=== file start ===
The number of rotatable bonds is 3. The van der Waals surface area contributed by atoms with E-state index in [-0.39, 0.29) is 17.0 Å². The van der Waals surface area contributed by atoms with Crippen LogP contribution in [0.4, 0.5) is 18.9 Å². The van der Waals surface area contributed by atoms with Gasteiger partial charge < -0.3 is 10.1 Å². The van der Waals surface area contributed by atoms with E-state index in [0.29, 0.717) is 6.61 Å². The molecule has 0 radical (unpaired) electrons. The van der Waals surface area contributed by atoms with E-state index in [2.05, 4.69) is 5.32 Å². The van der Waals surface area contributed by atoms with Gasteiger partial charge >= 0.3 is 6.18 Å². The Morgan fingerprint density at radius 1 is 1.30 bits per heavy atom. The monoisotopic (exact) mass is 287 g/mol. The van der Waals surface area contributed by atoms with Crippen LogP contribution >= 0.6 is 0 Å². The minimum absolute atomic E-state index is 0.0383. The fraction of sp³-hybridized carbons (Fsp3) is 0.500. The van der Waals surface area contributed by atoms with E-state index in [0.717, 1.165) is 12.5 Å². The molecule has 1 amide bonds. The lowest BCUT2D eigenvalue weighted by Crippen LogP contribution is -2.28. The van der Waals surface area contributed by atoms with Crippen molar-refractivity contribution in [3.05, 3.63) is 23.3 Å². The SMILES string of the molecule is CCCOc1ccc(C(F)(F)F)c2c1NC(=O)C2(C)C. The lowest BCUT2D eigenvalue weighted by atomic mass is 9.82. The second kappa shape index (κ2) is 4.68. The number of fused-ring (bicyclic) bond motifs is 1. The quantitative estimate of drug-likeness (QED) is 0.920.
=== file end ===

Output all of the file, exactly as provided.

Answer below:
The number of rotatable bonds is 3. The van der Waals surface area contributed by atoms with E-state index in [-0.39, 0.29) is 17.0 Å². The van der Waals surface area contributed by atoms with Crippen LogP contribution in [0.4, 0.5) is 18.9 Å². The van der Waals surface area contributed by atoms with Gasteiger partial charge < -0.3 is 10.1 Å². The van der Waals surface area contributed by atoms with E-state index in [0.29, 0.717) is 6.61 Å². The molecule has 0 radical (unpaired) electrons. The van der Waals surface area contributed by atoms with E-state index in [2.05, 4.69) is 5.32 Å². The van der Waals surface area contributed by atoms with Gasteiger partial charge >= 0.3 is 6.18 Å². The Morgan fingerprint density at radius 1 is 1.30 bits per heavy atom. The monoisotopic (exact) mass is 287 g/mol. The van der Waals surface area contributed by atoms with Crippen LogP contribution >= 0.6 is 0 Å². The minimum absolute atomic E-state index is 0.0383. The fraction of sp³-hybridized carbons (Fsp3) is 0.500. The van der Waals surface area contributed by atoms with E-state index in [0.717, 1.165) is 12.5 Å². The molecule has 1 amide bonds. The lowest BCUT2D eigenvalue weighted by Crippen LogP contribution is -2.28. The van der Waals surface area contributed by atoms with Crippen molar-refractivity contribution in [3.05, 3.63) is 23.3 Å². The SMILES string of the molecule is CCCOc1ccc(C(F)(F)F)c2c1NC(=O)C2(C)C. The lowest BCUT2D eigenvalue weighted by atomic mass is 9.82. The second kappa shape index (κ2) is 4.68. The number of fused-ring (bicyclic) bond motifs is 1. The quantitative estimate of drug-likeness (QED) is 0.920.